Government’s predisposition to compensate politicians who have lost elections by appointing them to ambassadorial positions is blocking the progression of Botswana’s career diplomats, Francistown South MP Wynter Mmolotsi has said.
Speaking in parliament recently the Alliance for Progressives Legislator said the practice has the potential to demotivate career diplomats who keep hoping to reach the apex of their profession.
Mmolotsi posed questions to the Minister for Presidential Affairs, Governance and Public Administration Kabo Morwaeng at the just ended winter session of Botswana Parliament.
The Legislator wanted to know the number of Ambassadors and High Commissioners who are career diplomats and those who are political appointees, the qualifications needed for one to be a High Commissioner or Ambassador, and the number of people who lost elections and were appointed as Ambassadors or High Commissioners in the last 10 years.
“Botswana has a total of 23 envoys representing her national interests in strategic countries abroad. There are 11 High Commissioners and Ambassadors, and one Consul General who are career diplomats as they progressed within the ranks of the Ministry of International Affairs and Cooperation,” Morwaeng responded.
“The other 11 joined the ministry as High Commissioners or Ambassadors from other professions in Botswana. These are therefore political appointees. It should be noted that all High Commissioners and Ambassadors are appointed by His Excellency the President.”
Morwaeng said the minimum qualification required as per the Job Effectiveness Description (JED) of the public service for Ambassadors and High Commissioners is for one to hold a Degree in Social Sciences, Political Science, International Relations, Economics, Law, Marketing, Public Administration or a related field.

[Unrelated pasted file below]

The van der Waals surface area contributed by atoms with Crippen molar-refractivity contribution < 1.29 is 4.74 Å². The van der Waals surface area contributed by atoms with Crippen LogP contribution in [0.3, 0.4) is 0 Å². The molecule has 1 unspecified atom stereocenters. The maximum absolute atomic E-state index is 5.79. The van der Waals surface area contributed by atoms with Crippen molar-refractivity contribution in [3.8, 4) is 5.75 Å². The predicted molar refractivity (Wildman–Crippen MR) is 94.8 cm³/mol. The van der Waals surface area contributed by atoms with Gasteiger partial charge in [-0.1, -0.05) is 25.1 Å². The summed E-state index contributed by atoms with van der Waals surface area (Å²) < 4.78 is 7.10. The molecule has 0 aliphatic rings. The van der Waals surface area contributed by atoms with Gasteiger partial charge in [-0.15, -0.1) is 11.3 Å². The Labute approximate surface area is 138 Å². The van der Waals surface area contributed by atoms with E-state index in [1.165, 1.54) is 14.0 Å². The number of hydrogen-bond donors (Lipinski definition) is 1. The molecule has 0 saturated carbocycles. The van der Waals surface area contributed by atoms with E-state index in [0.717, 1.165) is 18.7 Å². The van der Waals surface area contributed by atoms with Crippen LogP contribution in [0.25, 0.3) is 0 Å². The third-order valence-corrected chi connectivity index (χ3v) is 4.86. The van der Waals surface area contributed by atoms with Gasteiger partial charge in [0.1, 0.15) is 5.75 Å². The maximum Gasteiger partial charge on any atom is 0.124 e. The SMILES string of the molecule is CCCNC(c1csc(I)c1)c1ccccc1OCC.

He said, to the best of his knowledge, a total of four appointed Ambassadors and High Commissioners in the past 10 years had lost in elections.
“It should be noted that High Commissioners and Ambassadors as envoys of their respective countries, have the primary role of promoting and safeguarding their country’s interest in the country of their accreditation. In this regard, it is expected that these be personalities having an in-depth knowledge of their country’s national priorities, challenges and development aspirations.”
Morwaeng said although these appointments had lost in elections, they had the requisite in-depth knowledge of their country.
The latest politicians and former MPs to be appointed as Ambassadors or High Commissioners include Kitso Mokaila (US), Dorcas Makgato (Australia), Dr. John Seakgosing (UK), and Gilbert Mangole (India). Makgato and Mangole lost in the most recent General Elections.
Morwaeng said these kind of appointments could not demoralize career diplomats. “I do not think anyone will be demotivated because everyone who knows diplomacy knows the process of appointing an Ambassador or High Commissioner. That is if the person is a Foreign Affairs diplomat. They know that the appointment is done by the President looking at the national interests in strategic countries abroad,” he said, adding “Another thing sir that a person once stood for elections does not mean that she or he has committed a crime and cannot be sent to represent the country. If you run for elections and do not become successful, it does not mean that the country cannot make use of your services to serve the nation.”